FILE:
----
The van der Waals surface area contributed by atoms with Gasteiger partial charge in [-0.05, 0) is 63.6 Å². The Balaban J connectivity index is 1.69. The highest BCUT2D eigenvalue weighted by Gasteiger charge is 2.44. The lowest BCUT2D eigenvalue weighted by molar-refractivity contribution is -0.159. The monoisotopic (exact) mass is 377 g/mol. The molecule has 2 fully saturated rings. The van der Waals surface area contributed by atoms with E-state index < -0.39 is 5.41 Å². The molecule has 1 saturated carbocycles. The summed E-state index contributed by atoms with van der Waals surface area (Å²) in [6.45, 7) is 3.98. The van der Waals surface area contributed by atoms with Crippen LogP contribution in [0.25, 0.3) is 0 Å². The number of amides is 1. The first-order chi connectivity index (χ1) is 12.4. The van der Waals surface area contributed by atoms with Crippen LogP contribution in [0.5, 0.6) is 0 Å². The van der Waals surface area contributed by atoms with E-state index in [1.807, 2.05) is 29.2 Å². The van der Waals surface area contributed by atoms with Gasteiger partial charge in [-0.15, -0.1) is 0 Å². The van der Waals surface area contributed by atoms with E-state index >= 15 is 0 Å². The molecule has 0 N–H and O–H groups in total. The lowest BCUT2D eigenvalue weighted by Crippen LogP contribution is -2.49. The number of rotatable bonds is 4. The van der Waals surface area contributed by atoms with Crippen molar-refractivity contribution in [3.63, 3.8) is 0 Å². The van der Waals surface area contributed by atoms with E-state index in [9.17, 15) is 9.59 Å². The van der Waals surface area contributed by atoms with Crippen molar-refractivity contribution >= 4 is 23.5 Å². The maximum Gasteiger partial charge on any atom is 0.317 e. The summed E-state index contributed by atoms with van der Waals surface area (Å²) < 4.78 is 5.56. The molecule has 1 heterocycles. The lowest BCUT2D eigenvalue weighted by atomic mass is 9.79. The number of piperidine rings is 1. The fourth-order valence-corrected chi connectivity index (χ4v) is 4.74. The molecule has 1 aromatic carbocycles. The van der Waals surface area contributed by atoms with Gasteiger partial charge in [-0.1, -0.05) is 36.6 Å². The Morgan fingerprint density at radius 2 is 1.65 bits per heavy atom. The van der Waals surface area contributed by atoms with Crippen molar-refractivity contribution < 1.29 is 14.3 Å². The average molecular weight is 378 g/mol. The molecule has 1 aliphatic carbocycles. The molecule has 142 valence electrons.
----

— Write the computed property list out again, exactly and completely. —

The van der Waals surface area contributed by atoms with Gasteiger partial charge in [-0.05, 0) is 63.6 Å². The Balaban J connectivity index is 1.69. The highest BCUT2D eigenvalue weighted by Gasteiger charge is 2.44. The lowest BCUT2D eigenvalue weighted by molar-refractivity contribution is -0.159. The monoisotopic (exact) mass is 377 g/mol. The molecule has 2 fully saturated rings. The van der Waals surface area contributed by atoms with E-state index < -0.39 is 5.41 Å². The molecule has 1 saturated carbocycles. The summed E-state index contributed by atoms with van der Waals surface area (Å²) in [6.45, 7) is 3.98. The van der Waals surface area contributed by atoms with Crippen LogP contribution in [0.25, 0.3) is 0 Å². The number of amides is 1. The first-order chi connectivity index (χ1) is 12.4. The van der Waals surface area contributed by atoms with Crippen LogP contribution in [0.5, 0.6) is 0 Å². The van der Waals surface area contributed by atoms with E-state index in [1.807, 2.05) is 29.2 Å². The van der Waals surface area contributed by atoms with Gasteiger partial charge in [-0.15, -0.1) is 0 Å². The van der Waals surface area contributed by atoms with E-state index >= 15 is 0 Å². The molecule has 0 N–H and O–H groups in total. The lowest BCUT2D eigenvalue weighted by Crippen LogP contribution is -2.49. The number of rotatable bonds is 4. The van der Waals surface area contributed by atoms with Crippen molar-refractivity contribution in [3.63, 3.8) is 0 Å². The van der Waals surface area contributed by atoms with E-state index in [9.17, 15) is 9.59 Å². The van der Waals surface area contributed by atoms with Crippen molar-refractivity contribution >= 4 is 23.5 Å². The maximum Gasteiger partial charge on any atom is 0.317 e. The summed E-state index contributed by atoms with van der Waals surface area (Å²) < 4.78 is 5.56. The molecule has 1 heterocycles. The lowest BCUT2D eigenvalue weighted by atomic mass is 9.79. The number of piperidine rings is 1. The fourth-order valence-corrected chi connectivity index (χ4v) is 4.74. The molecule has 1 aromatic carbocycles. The van der Waals surface area contributed by atoms with Gasteiger partial charge in [-0.1, -0.05) is 36.6 Å². The Morgan fingerprint density at radius 2 is 1.65 bits per heavy atom. The van der Waals surface area contributed by atoms with Crippen molar-refractivity contribution < 1.29 is 14.3 Å². The average molecular weight is 378 g/mol. The molecule has 1 aliphatic carbocycles. The molecule has 142 valence electrons.